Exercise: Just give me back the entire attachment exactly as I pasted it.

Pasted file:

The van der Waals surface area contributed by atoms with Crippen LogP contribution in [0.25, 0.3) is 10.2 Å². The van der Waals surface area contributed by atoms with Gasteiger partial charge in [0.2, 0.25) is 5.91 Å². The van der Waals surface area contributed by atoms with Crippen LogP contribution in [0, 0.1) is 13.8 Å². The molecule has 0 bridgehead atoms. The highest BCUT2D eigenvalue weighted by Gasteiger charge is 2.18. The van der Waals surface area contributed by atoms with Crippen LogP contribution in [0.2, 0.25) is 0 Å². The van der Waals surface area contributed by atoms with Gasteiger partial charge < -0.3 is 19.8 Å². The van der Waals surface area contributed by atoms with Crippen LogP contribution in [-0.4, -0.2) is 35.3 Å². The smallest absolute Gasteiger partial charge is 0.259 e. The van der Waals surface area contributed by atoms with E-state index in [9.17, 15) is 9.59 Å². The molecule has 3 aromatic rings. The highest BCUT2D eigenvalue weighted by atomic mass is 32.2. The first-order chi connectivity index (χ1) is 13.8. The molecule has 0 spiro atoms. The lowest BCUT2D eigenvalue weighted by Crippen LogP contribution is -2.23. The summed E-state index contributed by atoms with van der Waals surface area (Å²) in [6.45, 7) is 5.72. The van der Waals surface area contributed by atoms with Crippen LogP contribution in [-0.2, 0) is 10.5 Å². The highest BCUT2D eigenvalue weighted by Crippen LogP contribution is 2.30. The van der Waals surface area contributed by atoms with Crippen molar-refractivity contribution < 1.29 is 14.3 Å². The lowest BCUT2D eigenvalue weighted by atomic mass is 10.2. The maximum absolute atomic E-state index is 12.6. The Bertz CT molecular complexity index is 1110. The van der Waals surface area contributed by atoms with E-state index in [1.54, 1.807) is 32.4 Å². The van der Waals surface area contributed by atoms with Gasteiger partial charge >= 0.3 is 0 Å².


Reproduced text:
The van der Waals surface area contributed by atoms with Crippen LogP contribution in [0.25, 0.3) is 10.2 Å². The van der Waals surface area contributed by atoms with Gasteiger partial charge in [0.2, 0.25) is 5.91 Å². The van der Waals surface area contributed by atoms with Crippen LogP contribution in [0, 0.1) is 13.8 Å². The molecule has 0 bridgehead atoms. The highest BCUT2D eigenvalue weighted by Gasteiger charge is 2.18. The van der Waals surface area contributed by atoms with Crippen LogP contribution in [0.2, 0.25) is 0 Å². The van der Waals surface area contributed by atoms with Gasteiger partial charge < -0.3 is 19.8 Å². The van der Waals surface area contributed by atoms with Crippen LogP contribution in [-0.4, -0.2) is 35.3 Å². The smallest absolute Gasteiger partial charge is 0.259 e. The van der Waals surface area contributed by atoms with E-state index in [9.17, 15) is 9.59 Å². The molecule has 3 aromatic rings. The highest BCUT2D eigenvalue weighted by atomic mass is 32.2. The first-order chi connectivity index (χ1) is 13.8. The molecule has 0 spiro atoms. The lowest BCUT2D eigenvalue weighted by Crippen LogP contribution is -2.23. The summed E-state index contributed by atoms with van der Waals surface area (Å²) in [6.45, 7) is 5.72. The van der Waals surface area contributed by atoms with Crippen LogP contribution in [-0.2, 0) is 10.5 Å². The highest BCUT2D eigenvalue weighted by Crippen LogP contribution is 2.30. The van der Waals surface area contributed by atoms with Crippen molar-refractivity contribution < 1.29 is 14.3 Å². The lowest BCUT2D eigenvalue weighted by atomic mass is 10.2. The maximum absolute atomic E-state index is 12.6. The Bertz CT molecular complexity index is 1110. The van der Waals surface area contributed by atoms with E-state index in [1.54, 1.807) is 32.4 Å². The van der Waals surface area contributed by atoms with Gasteiger partial charge >= 0.3 is 0 Å².